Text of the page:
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Didion Milling faces more than $1.8 million in fines from May blast

Carol Spaeth-Bauer
Wisconsin State Farmer
A flag flies at half mast in front of the rubble left from a May 31 explosion at a corn mill plant at the Didion Milling complex in Cambria resulted in the death of five workers and injury to 12 others. OSHA found Didion at fault and proposed more than $1.8 million in fines.

CAMBRIA - The Occupational Safety and Health Administration (OSHA) proposed more than $1.8 million in fines against Didion Milling Inc. on Nov. 17, as a result of a May 31 explosion that killed five workers and injured 12, including a 21-year-old employee who suffered a double leg amputation after being crushed by a railcar. 

OSHA determined the explosion likely resulted from Didion's failure to correct leakage, accumulation of highly combustible grain dust and to properly maintain equipment to control ignition sources, an OSHA news release stated. 

“Didion Milling could have prevented this tragedy if it had addressed hazards that are well-known in this industry,” said OSHA Regional Administrator Ken Nishiyama Atha, in a news release. “Instead, their disregard for the law led to an explosion that claimed the lives of workers, and heartbreak for their families and the community.”


The destruction left after a May 31 explosion at the corn mill plant at the Didion Milling complex greeted drivers along Highway 146 by Cambria.

Didion's Cambria facility was cited with 14 willful violations, which is a violation in which the employer either knowingly failed to comply with a legal requirement or acted with indifference to employee safety. 

Eight of the willful violations were considered willful per-instance egregious.

Five serious citations - a violation that could cause an accident that would most likely result in death or serious physical harm, unless the employer did not know or could not have known of the violation - involved fire and explosion hazards. 

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The egregious willful citations were issued for violating OSHA’s Grain Handling standard by failing to perform required maintenance on operating equipment and implementing a housekeeping program to control dust accumulations.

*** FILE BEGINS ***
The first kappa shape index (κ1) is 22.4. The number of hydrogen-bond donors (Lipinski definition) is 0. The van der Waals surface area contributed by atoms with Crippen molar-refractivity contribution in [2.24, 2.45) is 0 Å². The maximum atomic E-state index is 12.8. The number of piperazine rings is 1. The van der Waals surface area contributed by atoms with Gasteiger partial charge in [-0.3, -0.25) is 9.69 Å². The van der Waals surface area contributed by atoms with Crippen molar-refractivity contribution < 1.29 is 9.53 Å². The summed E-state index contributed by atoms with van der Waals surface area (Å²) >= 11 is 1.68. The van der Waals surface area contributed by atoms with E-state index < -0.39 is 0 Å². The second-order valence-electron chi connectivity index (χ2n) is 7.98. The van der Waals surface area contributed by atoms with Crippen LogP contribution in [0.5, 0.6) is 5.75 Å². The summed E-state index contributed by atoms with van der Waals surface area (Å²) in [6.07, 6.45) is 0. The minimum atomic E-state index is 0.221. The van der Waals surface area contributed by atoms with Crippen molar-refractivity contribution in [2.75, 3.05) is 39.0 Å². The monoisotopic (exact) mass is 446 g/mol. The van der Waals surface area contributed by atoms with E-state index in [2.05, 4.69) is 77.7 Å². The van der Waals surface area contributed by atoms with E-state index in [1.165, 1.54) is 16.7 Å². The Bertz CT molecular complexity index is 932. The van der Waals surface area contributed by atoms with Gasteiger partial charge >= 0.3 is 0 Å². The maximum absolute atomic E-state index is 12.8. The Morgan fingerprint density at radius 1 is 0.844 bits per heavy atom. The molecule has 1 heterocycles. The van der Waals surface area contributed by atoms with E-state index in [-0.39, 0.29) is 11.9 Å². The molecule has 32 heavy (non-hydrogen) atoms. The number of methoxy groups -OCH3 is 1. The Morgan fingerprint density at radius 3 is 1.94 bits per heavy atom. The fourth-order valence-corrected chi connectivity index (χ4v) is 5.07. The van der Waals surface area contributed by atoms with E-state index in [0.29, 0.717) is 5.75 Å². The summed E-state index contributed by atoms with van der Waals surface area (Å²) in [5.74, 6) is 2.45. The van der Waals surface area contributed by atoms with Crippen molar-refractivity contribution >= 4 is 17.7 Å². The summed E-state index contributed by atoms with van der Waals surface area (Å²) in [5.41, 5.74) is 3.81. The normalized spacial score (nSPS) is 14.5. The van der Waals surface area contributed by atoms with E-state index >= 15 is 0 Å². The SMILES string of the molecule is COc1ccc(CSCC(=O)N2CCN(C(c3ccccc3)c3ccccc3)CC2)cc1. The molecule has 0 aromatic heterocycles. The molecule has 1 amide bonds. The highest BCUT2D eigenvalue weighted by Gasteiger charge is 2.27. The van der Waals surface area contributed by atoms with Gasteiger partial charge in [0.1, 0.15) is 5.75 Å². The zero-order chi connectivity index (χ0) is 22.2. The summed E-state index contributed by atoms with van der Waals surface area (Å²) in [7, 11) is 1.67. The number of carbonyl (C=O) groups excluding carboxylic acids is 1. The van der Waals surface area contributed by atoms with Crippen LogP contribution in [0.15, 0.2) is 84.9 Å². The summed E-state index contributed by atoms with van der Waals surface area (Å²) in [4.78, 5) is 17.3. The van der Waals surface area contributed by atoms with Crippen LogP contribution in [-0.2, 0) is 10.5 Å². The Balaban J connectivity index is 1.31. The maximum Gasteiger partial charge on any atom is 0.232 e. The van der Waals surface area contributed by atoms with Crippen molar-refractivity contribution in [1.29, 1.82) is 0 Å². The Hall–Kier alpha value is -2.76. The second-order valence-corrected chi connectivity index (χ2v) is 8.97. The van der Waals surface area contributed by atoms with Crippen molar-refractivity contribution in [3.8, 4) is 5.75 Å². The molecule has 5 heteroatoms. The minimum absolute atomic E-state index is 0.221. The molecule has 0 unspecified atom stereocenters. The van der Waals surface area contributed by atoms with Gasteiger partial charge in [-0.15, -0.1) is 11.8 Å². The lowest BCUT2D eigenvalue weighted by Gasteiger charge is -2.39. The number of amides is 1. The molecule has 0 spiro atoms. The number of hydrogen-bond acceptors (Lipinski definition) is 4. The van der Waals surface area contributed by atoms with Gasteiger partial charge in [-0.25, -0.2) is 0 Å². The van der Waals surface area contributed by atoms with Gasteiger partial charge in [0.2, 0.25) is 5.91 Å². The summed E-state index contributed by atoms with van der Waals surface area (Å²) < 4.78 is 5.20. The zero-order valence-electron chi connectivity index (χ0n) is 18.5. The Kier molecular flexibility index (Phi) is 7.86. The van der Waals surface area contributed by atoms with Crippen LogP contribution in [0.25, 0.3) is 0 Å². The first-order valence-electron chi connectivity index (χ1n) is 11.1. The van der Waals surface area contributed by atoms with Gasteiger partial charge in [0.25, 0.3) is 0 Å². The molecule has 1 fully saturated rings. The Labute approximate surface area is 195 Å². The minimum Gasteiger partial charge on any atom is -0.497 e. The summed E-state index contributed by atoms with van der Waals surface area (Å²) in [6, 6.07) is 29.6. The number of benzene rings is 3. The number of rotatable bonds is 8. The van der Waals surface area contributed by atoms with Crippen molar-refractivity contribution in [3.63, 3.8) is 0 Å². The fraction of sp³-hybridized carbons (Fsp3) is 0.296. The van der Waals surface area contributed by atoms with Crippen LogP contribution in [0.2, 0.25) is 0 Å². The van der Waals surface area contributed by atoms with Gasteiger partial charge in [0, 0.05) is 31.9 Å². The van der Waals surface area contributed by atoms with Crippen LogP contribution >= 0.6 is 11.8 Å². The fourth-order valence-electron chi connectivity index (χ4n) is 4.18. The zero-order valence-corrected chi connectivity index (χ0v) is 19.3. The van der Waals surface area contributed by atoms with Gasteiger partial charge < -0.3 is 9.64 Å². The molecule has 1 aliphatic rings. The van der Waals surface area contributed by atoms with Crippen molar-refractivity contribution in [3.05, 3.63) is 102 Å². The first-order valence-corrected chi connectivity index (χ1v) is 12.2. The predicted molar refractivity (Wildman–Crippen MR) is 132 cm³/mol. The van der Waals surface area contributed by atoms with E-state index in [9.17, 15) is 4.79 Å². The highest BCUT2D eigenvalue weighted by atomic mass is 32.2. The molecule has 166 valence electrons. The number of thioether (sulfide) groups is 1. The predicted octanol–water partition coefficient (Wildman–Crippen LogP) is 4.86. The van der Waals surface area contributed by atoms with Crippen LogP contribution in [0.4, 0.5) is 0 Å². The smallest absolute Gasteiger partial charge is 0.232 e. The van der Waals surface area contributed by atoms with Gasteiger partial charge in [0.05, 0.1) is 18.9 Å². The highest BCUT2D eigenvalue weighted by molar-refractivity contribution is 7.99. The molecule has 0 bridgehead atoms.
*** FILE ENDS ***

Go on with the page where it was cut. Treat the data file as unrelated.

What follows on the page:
Willful citations were issued for failure to shut down ignition sources, prevent static electricity discharge, provide adequate personal protective equipment to employees, correct malfunctioning dust collection systems, maintain equipment safety controls, and have an emergency alarm system.

Serious citations addressed hazards associated with fires and explosions, and the lack of employee training.

The company has been placed in the OSHA's Severe Violator Enforcement Program. 

Didion has 15 business days from receipt of its citations and penalties to comply, request an informal conference with OSHA’s area director, or contest the findings before the independent Occupational Safety and Health Review Commission.

Didion disagrees with penalties

In response to the citations issued by OSHA on Nov. 17, Didion officials released a statement saying the Didion team "continues to mourn the loss of our team members."

"Our thoughts remain first and foremost with the families of those affected, our employees and the community," the statement said.

Five workers died and 12 others were injured in a May 31 explosion at Didion Milling in Cambria. One injury resulted in a double leg amputation after the employee was crushed under a railcar. OSHA has announced more than $1.8 million in penalties against Didion.

Didion disagreed with OSHA's conclusion and with the "severity of the penalties levied against our family-owned business" and are working with legal counsel to "determine how to address the findings." 

"Regardless of how we address OSHA’s decision, it is our intent to rebuild our corn milling facility in Cambria. As a family-owned company that has operated in the community for more than 45 years, we recognize how important our mill is for creating new jobs and adding economic value to the area, as well as providing an important source of revenue for area farmers, and offering our customers high quality products," the statement said. 

Didion pledged to build a new state-of-the-art facility that will "utilize the latest technology and industry best practices, creating one of the most efficient, effective and safe operational systems available."

According to the statement, Didion will continue to work with industry experts and other agencies to determine the cause of the incident. 

Under the Occupational Safety and Health Act of 1970, employers are responsible for providing safe and healthful workplaces for their employees.